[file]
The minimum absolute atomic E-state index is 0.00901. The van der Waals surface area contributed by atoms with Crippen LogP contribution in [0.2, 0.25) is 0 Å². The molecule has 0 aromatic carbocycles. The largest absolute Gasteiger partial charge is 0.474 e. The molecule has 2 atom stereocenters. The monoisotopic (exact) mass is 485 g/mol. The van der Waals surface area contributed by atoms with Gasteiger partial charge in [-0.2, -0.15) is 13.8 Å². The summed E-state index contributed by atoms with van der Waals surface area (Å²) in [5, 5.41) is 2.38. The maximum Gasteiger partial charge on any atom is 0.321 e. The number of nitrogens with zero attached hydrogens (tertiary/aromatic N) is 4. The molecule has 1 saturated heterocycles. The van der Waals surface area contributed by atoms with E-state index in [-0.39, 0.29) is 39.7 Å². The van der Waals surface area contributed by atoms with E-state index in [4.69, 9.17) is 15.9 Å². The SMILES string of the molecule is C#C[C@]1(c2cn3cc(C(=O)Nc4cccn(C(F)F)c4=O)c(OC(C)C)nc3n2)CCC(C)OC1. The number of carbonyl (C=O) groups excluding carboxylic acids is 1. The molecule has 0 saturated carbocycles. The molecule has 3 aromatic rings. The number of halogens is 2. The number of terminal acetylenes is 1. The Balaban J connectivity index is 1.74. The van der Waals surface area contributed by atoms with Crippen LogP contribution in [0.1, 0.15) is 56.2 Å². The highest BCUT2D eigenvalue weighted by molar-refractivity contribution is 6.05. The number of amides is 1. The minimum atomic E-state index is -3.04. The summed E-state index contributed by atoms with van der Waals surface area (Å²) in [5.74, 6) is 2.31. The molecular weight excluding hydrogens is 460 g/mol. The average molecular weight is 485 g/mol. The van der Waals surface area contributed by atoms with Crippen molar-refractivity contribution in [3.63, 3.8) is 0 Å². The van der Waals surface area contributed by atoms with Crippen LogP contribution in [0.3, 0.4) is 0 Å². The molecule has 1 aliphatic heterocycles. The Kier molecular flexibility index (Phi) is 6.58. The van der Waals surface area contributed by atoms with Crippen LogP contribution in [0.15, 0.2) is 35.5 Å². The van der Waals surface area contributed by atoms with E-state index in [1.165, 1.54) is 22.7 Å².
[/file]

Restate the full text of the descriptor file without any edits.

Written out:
The minimum absolute atomic E-state index is 0.00901. The van der Waals surface area contributed by atoms with Crippen LogP contribution in [0.2, 0.25) is 0 Å². The molecule has 0 aromatic carbocycles. The largest absolute Gasteiger partial charge is 0.474 e. The molecule has 2 atom stereocenters. The monoisotopic (exact) mass is 485 g/mol. The van der Waals surface area contributed by atoms with Gasteiger partial charge in [-0.2, -0.15) is 13.8 Å². The summed E-state index contributed by atoms with van der Waals surface area (Å²) in [5, 5.41) is 2.38. The maximum Gasteiger partial charge on any atom is 0.321 e. The number of nitrogens with zero attached hydrogens (tertiary/aromatic N) is 4. The molecule has 1 saturated heterocycles. The van der Waals surface area contributed by atoms with E-state index in [-0.39, 0.29) is 39.7 Å². The van der Waals surface area contributed by atoms with E-state index in [4.69, 9.17) is 15.9 Å². The SMILES string of the molecule is C#C[C@]1(c2cn3cc(C(=O)Nc4cccn(C(F)F)c4=O)c(OC(C)C)nc3n2)CCC(C)OC1. The number of carbonyl (C=O) groups excluding carboxylic acids is 1. The molecule has 0 saturated carbocycles. The molecule has 3 aromatic rings. The number of halogens is 2. The number of terminal acetylenes is 1. The Balaban J connectivity index is 1.74. The van der Waals surface area contributed by atoms with Crippen LogP contribution in [0.1, 0.15) is 56.2 Å². The highest BCUT2D eigenvalue weighted by molar-refractivity contribution is 6.05. The number of amides is 1. The minimum atomic E-state index is -3.04. The summed E-state index contributed by atoms with van der Waals surface area (Å²) in [5.74, 6) is 2.31. The molecular weight excluding hydrogens is 460 g/mol. The average molecular weight is 485 g/mol. The van der Waals surface area contributed by atoms with Crippen molar-refractivity contribution in [3.63, 3.8) is 0 Å². The van der Waals surface area contributed by atoms with Crippen LogP contribution in [0.3, 0.4) is 0 Å². The molecule has 1 aliphatic heterocycles. The Kier molecular flexibility index (Phi) is 6.58. The van der Waals surface area contributed by atoms with Crippen LogP contribution in [0.15, 0.2) is 35.5 Å². The van der Waals surface area contributed by atoms with E-state index in [1.165, 1.54) is 22.7 Å².